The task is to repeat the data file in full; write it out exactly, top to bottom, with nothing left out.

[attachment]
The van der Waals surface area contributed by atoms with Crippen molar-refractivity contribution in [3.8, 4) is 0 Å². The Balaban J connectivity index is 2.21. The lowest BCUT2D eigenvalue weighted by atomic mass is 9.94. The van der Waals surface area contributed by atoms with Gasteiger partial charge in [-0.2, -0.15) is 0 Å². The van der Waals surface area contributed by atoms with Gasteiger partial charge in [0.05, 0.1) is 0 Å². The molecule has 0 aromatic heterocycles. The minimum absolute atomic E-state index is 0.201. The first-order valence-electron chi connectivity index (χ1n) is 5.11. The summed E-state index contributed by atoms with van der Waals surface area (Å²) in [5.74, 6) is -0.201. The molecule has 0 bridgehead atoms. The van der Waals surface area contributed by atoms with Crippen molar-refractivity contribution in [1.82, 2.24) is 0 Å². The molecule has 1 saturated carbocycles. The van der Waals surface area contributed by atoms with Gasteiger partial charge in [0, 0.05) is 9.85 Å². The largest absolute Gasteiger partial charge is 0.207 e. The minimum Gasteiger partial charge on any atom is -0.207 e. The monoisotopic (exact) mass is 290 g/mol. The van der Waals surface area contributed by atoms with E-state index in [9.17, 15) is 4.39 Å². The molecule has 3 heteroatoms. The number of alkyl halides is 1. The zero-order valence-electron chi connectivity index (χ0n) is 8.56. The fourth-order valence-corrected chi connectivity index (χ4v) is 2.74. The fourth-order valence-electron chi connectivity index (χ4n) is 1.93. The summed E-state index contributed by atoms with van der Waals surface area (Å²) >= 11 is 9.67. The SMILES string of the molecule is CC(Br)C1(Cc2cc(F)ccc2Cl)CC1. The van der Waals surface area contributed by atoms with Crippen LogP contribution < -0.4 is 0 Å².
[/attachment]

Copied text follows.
The van der Waals surface area contributed by atoms with Crippen molar-refractivity contribution in [3.8, 4) is 0 Å². The Balaban J connectivity index is 2.21. The lowest BCUT2D eigenvalue weighted by atomic mass is 9.94. The van der Waals surface area contributed by atoms with Gasteiger partial charge in [-0.2, -0.15) is 0 Å². The van der Waals surface area contributed by atoms with Gasteiger partial charge in [0.05, 0.1) is 0 Å². The molecule has 0 aromatic heterocycles. The minimum absolute atomic E-state index is 0.201. The first-order valence-electron chi connectivity index (χ1n) is 5.11. The summed E-state index contributed by atoms with van der Waals surface area (Å²) in [5.74, 6) is -0.201. The molecule has 0 bridgehead atoms. The van der Waals surface area contributed by atoms with Crippen molar-refractivity contribution in [1.82, 2.24) is 0 Å². The molecule has 1 saturated carbocycles. The van der Waals surface area contributed by atoms with Gasteiger partial charge in [0, 0.05) is 9.85 Å². The largest absolute Gasteiger partial charge is 0.207 e. The minimum Gasteiger partial charge on any atom is -0.207 e. The monoisotopic (exact) mass is 290 g/mol. The van der Waals surface area contributed by atoms with E-state index in [9.17, 15) is 4.39 Å². The molecule has 3 heteroatoms. The number of alkyl halides is 1. The zero-order valence-electron chi connectivity index (χ0n) is 8.56. The fourth-order valence-corrected chi connectivity index (χ4v) is 2.74. The fourth-order valence-electron chi connectivity index (χ4n) is 1.93. The summed E-state index contributed by atoms with van der Waals surface area (Å²) >= 11 is 9.67. The SMILES string of the molecule is CC(Br)C1(Cc2cc(F)ccc2Cl)CC1. The van der Waals surface area contributed by atoms with Crippen LogP contribution < -0.4 is 0 Å².